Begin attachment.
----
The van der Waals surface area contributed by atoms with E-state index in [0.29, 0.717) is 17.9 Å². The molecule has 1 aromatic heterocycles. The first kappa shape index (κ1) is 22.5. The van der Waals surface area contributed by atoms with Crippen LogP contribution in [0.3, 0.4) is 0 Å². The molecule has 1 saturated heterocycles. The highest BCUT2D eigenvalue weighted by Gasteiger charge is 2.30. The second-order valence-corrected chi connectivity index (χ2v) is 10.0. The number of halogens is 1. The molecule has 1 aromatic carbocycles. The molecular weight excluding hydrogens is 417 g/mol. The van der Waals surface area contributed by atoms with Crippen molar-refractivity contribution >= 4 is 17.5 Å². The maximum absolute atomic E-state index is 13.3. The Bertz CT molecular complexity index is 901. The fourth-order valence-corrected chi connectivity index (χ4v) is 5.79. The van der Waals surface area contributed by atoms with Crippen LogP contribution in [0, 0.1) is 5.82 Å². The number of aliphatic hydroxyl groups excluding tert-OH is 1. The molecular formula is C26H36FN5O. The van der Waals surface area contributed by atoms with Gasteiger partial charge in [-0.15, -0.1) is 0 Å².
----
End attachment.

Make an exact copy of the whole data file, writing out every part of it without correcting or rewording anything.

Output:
The van der Waals surface area contributed by atoms with E-state index in [0.29, 0.717) is 17.9 Å². The molecule has 1 aromatic heterocycles. The first kappa shape index (κ1) is 22.5. The van der Waals surface area contributed by atoms with Crippen LogP contribution in [0.3, 0.4) is 0 Å². The molecule has 1 saturated heterocycles. The highest BCUT2D eigenvalue weighted by Gasteiger charge is 2.30. The second-order valence-corrected chi connectivity index (χ2v) is 10.0. The number of halogens is 1. The molecule has 1 aromatic carbocycles. The molecular weight excluding hydrogens is 417 g/mol. The van der Waals surface area contributed by atoms with Crippen molar-refractivity contribution >= 4 is 17.5 Å². The maximum absolute atomic E-state index is 13.3. The Bertz CT molecular complexity index is 901. The fourth-order valence-corrected chi connectivity index (χ4v) is 5.79. The van der Waals surface area contributed by atoms with Crippen LogP contribution in [0, 0.1) is 5.82 Å². The number of aliphatic hydroxyl groups excluding tert-OH is 1. The molecular formula is C26H36FN5O. The van der Waals surface area contributed by atoms with Gasteiger partial charge in [-0.15, -0.1) is 0 Å².